Clinical trial definitions glossary and abbreviations

Accrual rate

The rate at which patients/volunteers enroll in clinical trials

Adverse Event


An adverse event is an undesirable and unintended incident linked to the utilization of a medical product, including drugs, vaccines, or medical devices. These occurrences vary from mild side effects to more serious reactions. They may or may not be associated with the intended use of the product. Adverse events can manifest during medical treatment or as part of a clinical trial. Monitoring and reporting of adverse events are crucial in healthcare and clinical research.

Assay development

Investigative procedures that qualitatively and/or quantitavily assess a compound or examine a compound’s effects on identified molecular, cellular, or biochemical targets.



Y-shaped protective protein produced by the immune system in response to the prescence of a foreign substance such as a bacteria. Antibodies recognize and latch onto foreign substances in order to remove them from the body.


A term used in radiology for off-target tissue. Or otherwise referred to as healthy tissue.

Blind Study


A clinical trial in which the participants (single-blind study) or the researchers (double-blind study) are unaware of treatment assignments or other specific information to reduce bias. This may involve withholding information about whether the treatment or placebo is given, to reduce bias and accurately evaluate the treatment.

Case Report Form


Central Drugs Standard Control Organisation


Centrale Commisie Mensgebonden Onderzoek


Dutch central committee that reviews and approves research involving human subjects

Chemistry Manufacturing and Controls


Clinical Trial Application


A CTA provides comprehensive information about the investigational medicinal product(s) and planned trial, enabling regulatory authorities to assess the acceptability of conducting the study.

Clinical Trials

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Clinical Trials Information System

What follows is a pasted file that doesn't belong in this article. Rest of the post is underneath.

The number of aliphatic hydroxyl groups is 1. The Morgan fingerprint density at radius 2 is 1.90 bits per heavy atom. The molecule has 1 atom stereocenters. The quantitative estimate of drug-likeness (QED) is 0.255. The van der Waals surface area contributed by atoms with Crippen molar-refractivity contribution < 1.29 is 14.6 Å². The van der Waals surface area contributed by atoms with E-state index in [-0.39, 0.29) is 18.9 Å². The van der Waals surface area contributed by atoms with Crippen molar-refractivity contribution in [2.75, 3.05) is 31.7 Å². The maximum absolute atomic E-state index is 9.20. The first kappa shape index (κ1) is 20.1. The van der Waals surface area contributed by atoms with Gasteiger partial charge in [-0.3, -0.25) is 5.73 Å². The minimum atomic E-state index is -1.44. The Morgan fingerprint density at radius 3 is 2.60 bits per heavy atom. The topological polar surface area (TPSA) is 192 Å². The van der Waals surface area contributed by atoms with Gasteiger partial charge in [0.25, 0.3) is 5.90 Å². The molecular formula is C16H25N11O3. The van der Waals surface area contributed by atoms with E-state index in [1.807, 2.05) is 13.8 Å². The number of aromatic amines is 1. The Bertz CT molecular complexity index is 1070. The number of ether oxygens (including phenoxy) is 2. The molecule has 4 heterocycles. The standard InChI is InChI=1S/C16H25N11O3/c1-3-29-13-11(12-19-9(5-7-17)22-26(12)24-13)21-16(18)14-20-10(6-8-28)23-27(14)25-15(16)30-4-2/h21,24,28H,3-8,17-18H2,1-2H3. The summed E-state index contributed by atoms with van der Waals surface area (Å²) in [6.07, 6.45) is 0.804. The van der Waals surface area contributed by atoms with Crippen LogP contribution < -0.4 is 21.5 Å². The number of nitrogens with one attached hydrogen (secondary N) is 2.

Clinical Trials Regulation (EU)


Competent Authority


Concomitant Medication


Concomitant medication refers to drugs administered or treatments that are taken alongside the clinical study. These additional medications are often prescribed to manage side effects, enhance the primary treatment’s effectiveness, or address other health conditions the individual may have.

Confidential Disclosure Agreement


A legal document that protects proprietary information and binds the signed parties to keep information confidential for a set period of time.

Consolidated Standards For Reporting Trials


Contract Development and Manufacturing Organization


A company that serves pharmaceutical companies on a contract basis with services related to drug manufacturing and drug development.

Contract Research Organization


A company that provides support to the pharmaceutical, biotechnology, and medical device industries in the form of research services outsourced on a contract basis. Companies like TRACER.

Control Group


The comparison group comprises participants who do not undergo the experimental treatment, serving as a reference for evaluating the effects of the treatment group.

Current Good Manufacturing Practice


Data Safety Monitoring Board


A Data Safety Monitoring Board (DSMB) is a group of independent individuals, external to the trial, who are experts in relevant areas. They review the accumulated data from one or more ongoing clinical trials on a regular basis and advise the sponsor about the continued safety of the trial participants.

Decentralized clinical trials

Studies executed through telemedicine and mobile/local healthcare providers, using processes and technologies differing from the traditional clinical trial model.